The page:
The therapeutic efficacy and effects of artemether-lumefantrine (AL) and artesunate-amodiaquine co-formulated (AAcf) or co-packaged (AAcp) on malaria-associated anemia (MAA) were evaluated in 285 children < 12 years of age with uncomplicated Plasmodium falciparum malaria randomized to receive one of the three drug combinations...

Efficacy and effectiveness of artemether-lumefantrine after initial and repeated treatment in children <5 years of age with acute uncomplicated Plasmodium falciparum malaria in rural Tanzania: a randomized trial. [2011.04.01]
BACKGROUND: We assessed the efficacy, effectiveness and safety of artemether-lumefantrine, which is the most widely used artemisinin-based combination therapy in Africa, against Plasmodium falciparum malaria during an extended follow-up period after initial and repeated treatment... CONCLUSIONS: Artemether-lumefantrine was highly efficacious even after unsupervised administration, despite significantly lower lumefantrine concentrations, compared with concentration achieved with supervised intake, and was well-tolerated and safe after initial and repeated treatment. CLINICAL TRIAL REGISTRATION: ISRCTN69189899. (c) The Author 2011. Published by Oxford University Press on behalf of the Infectious Diseases Society of America. All rights reserved.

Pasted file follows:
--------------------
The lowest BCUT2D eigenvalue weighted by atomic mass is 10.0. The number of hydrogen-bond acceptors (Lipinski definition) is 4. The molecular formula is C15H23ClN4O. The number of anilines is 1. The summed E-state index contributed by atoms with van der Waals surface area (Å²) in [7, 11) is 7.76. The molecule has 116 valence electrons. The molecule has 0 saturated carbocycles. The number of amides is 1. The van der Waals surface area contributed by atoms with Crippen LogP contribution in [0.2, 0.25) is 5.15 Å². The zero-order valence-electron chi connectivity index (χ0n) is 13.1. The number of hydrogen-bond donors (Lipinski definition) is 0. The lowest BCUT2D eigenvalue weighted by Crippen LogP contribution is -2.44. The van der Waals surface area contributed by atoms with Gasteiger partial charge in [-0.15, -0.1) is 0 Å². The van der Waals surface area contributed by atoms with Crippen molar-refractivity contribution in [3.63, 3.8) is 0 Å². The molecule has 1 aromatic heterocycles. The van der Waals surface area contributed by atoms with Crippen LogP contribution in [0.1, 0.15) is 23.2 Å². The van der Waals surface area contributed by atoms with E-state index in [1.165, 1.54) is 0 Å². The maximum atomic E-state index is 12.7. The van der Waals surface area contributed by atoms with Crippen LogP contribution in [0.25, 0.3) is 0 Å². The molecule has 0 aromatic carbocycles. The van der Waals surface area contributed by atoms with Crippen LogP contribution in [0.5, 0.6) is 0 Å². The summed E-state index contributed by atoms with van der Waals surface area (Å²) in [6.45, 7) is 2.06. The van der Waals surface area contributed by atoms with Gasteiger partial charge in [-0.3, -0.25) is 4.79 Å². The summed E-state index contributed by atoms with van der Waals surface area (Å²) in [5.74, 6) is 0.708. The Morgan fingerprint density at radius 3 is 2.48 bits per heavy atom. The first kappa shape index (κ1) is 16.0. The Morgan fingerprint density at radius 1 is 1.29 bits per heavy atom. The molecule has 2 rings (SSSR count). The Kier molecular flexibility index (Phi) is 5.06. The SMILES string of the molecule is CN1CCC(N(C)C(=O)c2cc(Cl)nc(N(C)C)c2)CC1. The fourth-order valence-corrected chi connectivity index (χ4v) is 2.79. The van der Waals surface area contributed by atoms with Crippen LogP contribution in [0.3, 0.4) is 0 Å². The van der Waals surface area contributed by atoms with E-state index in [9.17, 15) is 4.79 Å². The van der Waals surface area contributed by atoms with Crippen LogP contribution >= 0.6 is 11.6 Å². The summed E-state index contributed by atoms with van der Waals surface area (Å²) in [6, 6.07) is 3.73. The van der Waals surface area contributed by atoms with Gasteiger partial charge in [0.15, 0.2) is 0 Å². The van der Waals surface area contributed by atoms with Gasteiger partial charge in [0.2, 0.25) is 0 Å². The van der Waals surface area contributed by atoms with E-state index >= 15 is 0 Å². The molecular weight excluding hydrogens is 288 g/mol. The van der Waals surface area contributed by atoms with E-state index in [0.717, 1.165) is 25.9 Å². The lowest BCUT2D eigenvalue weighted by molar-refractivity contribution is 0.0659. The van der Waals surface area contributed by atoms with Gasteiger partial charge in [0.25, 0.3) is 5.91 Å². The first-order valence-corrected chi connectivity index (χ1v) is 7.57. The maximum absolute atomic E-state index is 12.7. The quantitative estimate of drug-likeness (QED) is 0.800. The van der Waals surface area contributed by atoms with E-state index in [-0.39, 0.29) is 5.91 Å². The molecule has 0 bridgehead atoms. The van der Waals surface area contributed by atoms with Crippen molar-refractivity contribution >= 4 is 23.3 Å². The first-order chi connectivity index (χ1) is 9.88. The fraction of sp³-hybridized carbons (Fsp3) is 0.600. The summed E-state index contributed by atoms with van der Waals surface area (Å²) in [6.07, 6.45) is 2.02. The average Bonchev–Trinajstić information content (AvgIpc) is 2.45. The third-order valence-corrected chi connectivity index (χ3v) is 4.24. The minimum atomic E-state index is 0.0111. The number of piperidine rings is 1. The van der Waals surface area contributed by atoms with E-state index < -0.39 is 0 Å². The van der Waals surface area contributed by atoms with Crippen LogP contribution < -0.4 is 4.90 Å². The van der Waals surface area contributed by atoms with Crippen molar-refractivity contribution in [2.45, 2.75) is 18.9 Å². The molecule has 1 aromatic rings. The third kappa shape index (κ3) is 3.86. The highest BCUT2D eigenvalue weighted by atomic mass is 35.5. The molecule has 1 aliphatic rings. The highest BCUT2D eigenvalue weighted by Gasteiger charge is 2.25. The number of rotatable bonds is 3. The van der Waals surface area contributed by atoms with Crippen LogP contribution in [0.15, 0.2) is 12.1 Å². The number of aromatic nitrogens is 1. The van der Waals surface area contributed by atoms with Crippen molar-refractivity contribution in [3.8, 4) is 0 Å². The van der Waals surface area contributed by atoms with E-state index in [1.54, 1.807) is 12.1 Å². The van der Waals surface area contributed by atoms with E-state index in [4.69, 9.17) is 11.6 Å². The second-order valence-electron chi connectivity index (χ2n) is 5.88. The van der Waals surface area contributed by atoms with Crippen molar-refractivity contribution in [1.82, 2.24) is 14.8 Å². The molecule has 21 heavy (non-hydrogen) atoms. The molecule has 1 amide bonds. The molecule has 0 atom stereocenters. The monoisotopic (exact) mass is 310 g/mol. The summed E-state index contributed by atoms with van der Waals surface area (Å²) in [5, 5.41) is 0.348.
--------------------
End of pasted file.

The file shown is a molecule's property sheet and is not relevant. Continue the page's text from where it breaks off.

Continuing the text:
more studies >>

Clinical Trials Related to Coartem (Artemether / Lumefantrine)

Chloroquine and Coartem for Treatment of Symptomatic Children With Plasmodium Falciparum in Guinea Bissau [Completed]